Apparently, the chains GameStop and EB Games (both owned by GameStop) are offering a handful of PlayStation 3 consoles ahead of time at many of its stores -- and that's literally a handful. Reuters reported that the company's websites said, "Due to extremely limited supply, we expect to deplete this allocation very quickly, most likely in minutes."
Reuters also said that sales representatives for the stores in the Boston area revealed that five of the stores had already depleted their pre-order quotas of 15 consoles each. It's easy to see that there may be many frustrated PlayStation fans come November.
Not long ago, we learned that PlayStation 3 won't launch in Europe until March and that an estimated 2 million consoles will be available worldwide by year's end, but only 400,000 in the U.S. at launch in November. It's not hard to imagine that Sony will be able to sell the few consoles that will be available, despite the high price tags on the machines. After all, nobody doubts that die-hard gamers will want to get their hot little hands on the next-generation consoles.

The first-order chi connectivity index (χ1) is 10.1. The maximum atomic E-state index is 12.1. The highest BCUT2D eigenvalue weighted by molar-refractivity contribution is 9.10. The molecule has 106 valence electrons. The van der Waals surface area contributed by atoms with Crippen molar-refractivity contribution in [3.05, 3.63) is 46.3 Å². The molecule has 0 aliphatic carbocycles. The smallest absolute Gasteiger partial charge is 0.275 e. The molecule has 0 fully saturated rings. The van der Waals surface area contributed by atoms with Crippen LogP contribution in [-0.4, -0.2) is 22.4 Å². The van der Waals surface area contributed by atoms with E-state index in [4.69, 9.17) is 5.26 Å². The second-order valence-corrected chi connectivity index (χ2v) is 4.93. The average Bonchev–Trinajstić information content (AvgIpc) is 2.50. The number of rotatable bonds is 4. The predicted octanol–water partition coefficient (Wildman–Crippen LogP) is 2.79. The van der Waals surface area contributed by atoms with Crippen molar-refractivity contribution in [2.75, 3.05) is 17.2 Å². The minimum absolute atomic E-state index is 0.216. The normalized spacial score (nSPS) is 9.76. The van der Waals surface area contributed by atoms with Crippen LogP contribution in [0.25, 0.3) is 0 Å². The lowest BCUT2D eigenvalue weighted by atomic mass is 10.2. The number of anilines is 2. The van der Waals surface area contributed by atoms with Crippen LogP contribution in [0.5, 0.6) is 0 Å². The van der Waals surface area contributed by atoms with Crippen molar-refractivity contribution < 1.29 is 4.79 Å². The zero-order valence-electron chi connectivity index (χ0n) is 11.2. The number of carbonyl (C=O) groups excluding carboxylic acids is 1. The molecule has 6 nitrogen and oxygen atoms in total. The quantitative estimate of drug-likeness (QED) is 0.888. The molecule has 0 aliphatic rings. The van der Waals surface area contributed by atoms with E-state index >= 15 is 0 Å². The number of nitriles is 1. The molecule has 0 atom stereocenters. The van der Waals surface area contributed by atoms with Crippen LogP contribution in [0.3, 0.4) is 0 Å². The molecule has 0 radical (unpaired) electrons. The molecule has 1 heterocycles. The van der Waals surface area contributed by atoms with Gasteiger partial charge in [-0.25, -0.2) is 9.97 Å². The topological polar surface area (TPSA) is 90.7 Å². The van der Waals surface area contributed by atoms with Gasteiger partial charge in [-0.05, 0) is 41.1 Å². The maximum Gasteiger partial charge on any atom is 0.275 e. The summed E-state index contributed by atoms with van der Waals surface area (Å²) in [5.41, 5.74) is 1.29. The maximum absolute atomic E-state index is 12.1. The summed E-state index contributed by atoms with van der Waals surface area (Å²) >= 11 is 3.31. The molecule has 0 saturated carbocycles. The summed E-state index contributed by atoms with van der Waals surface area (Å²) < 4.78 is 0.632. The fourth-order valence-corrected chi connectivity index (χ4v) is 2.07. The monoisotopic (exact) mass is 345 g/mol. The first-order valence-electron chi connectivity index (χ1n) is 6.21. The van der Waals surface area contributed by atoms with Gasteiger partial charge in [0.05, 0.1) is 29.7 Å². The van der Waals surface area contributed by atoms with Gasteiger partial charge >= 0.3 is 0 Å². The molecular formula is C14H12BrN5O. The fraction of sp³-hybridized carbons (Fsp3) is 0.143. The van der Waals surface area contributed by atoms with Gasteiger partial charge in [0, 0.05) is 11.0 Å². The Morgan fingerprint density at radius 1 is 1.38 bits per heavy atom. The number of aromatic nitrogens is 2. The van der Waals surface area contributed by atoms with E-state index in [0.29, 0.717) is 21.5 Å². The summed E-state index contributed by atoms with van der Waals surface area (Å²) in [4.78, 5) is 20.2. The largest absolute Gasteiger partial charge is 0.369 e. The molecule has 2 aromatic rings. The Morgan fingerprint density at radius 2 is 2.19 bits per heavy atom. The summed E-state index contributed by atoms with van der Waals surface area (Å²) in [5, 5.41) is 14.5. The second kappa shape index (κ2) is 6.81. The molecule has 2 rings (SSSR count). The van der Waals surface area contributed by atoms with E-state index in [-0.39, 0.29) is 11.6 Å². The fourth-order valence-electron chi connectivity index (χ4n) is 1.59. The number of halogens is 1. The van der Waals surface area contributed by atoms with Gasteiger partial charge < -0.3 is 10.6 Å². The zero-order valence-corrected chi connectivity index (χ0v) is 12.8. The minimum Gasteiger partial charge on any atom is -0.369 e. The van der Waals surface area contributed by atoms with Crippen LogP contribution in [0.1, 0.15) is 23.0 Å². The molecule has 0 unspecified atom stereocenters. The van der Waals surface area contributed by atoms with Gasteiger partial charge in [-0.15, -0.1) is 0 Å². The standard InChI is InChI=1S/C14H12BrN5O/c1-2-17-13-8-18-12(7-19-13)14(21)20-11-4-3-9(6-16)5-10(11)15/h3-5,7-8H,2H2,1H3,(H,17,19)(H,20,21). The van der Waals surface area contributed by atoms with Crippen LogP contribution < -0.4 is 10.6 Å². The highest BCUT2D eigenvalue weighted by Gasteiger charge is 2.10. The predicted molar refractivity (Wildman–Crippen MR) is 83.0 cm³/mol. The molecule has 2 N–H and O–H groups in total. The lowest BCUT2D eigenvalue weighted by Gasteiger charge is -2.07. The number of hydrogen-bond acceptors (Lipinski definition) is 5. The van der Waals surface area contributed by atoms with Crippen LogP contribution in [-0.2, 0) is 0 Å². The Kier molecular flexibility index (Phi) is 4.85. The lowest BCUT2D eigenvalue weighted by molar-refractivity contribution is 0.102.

However, it's hard to think too positively about Sony these days. I guess you could argue that supply being extremely tight might just make consumers more adamant about waiting for the scarce product -- if it's that scarce, it might get the kind of cache afforded to luxury goods (not to mention it's expected to have a high price tag). On the other hand, the high pricing and short supply may cool off many more average consumers and encourage many holiday shoppers to go with Microsoft's
There's been lots of talk of Nintendo's Wii, which is due for full-scale launch this holiday season. With a lower price tag, it's often theorized that it will rope in many less-hardcore gamers, as well as younger children and even older folks.
The video-game industry looks pretty hot right now, with plenty of indications that more and more people view gaming as a mainstream entertainment option just like television or movies, rather than the fringe activity it used to be. Although there's reason to believe that many of the companies that stand to capitalize off of the interest in video games should do well this holiday season -- game creators like Electronic Arts
Take a look at the following related stories:
- GameStop's coup: Wii kiosks.
- Rick Munarriz recently said the climate's right for Nintendo.
- Sony, on the other hand, stood up gamers again.
Alyce Lomax does not own shares of any of the companies mentioned.